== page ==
SAN FRANCISCO--Intel Corp. Thursday (Jan. 19) reported yet another record financial year, with revenue of $54 billion, operating income of $17.5 billion, net income of $12.9 billion and earnings per share of $2.39. In 2010, Intel's revenue totaled just $43.6 billion, some 24 percent less than 2011.
Intel's annual sales improved by more than $10 billion from 2011, the second consecutive year that the chip giant has grown sales by more than 20 percent.
For the fourth quarter, Intel posted revenue of $13.9 billion, operating income of $4.6 billion, net income of $3.4 billion and EPS of 64 cents. The company said it had generated approximately $6.6 billion in cash from operations, paid dividends of $1.1 billion and used $4.1 billion to repurchase 174 million shares of stock.
First quarter revenue for 2012 is estimated at $12.8 billion, plus or minus $500 million, with gross margins at 63 percent. R&D spending in the first three months of the year is expected to reach $4.4 billion.
Intel said it would invest between $12.1 billion and $12.9 billion in capital spending in 2012, up from about $10.5 billion in 2011.
Intel CEO Paul Otellini said his firm’s record performance was thanks to “outstanding execution,” and said he was excited about “growing opportunities” for Intel Ultrabooks, data centers, security and the introduction of Intel-powered smartphones and tablets.
An Intel spokesman added that the firm’s investments in emerging markets had paid off and would be even more critical to Intel’s success in 2012, with two out of every three incremental PCs now being shipped to those regions.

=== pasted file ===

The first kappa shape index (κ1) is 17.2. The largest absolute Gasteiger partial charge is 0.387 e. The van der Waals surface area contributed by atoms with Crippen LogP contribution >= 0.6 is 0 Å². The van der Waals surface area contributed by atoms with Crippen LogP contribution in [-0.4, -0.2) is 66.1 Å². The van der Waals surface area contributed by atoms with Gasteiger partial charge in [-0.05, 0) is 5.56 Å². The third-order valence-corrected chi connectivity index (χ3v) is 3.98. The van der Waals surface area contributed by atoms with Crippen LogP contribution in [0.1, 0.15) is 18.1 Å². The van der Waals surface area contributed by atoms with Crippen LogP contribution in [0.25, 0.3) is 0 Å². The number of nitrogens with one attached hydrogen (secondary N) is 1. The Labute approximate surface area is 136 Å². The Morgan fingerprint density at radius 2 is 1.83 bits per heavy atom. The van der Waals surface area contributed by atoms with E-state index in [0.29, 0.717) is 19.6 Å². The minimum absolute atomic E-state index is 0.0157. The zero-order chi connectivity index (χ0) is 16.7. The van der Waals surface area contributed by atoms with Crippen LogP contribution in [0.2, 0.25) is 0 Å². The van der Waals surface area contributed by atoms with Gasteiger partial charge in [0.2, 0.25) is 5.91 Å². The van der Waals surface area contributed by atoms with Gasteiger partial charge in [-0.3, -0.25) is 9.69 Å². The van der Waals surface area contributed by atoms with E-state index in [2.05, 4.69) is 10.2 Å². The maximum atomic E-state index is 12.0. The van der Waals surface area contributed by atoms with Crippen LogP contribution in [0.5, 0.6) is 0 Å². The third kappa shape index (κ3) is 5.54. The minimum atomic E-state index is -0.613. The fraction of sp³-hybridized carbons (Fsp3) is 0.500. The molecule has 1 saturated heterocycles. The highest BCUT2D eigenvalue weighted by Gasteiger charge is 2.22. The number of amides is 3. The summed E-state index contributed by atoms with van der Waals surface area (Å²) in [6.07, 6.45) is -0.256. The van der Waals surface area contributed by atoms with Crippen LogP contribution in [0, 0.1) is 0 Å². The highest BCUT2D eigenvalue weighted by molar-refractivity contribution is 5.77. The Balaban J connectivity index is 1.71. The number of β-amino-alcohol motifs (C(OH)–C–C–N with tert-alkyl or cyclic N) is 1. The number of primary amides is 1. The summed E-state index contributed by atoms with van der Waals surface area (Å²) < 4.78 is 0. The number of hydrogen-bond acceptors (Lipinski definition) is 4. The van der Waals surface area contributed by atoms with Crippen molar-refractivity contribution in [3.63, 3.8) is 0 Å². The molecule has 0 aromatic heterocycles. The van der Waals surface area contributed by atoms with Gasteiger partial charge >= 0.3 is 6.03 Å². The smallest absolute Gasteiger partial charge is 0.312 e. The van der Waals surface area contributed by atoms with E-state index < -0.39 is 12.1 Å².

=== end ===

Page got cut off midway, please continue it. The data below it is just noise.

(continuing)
Intel’s server business was also up 17 percent in 2011, with the firm noting it was on track to double revenue from 2010 to 2015. Otellini put this down to the “mega trend” of the data explosion as the web continues to grow.
Otellini mentioned McAfee’s Deep Safe technology and integration of the Intel Mobile Communication’s XMM 6260 into its Atom smartphone reference platform as key strategies. The Intel chief also lauded the introduction and production of 22-nm tri-gate process, which he called “a breakthrough silicon technology” meant to increase performance on lower power.
Otellini also re-iterated Intel’s commitment to launch its new generation of Ivy Bridge processors in spring and said his firm would be ready with PCs and tablets running Windows 8 as soon as it launched.
Mentioning Intel’s recent partnership with Motorola Mobility and Chinese phone launch with Lenovo, Otellini said more mobile announcements could be expected in a month and a half – most likely at Mobile World Congress in Barcelona—and that Intel/Motorola phones would undergo certification this summer.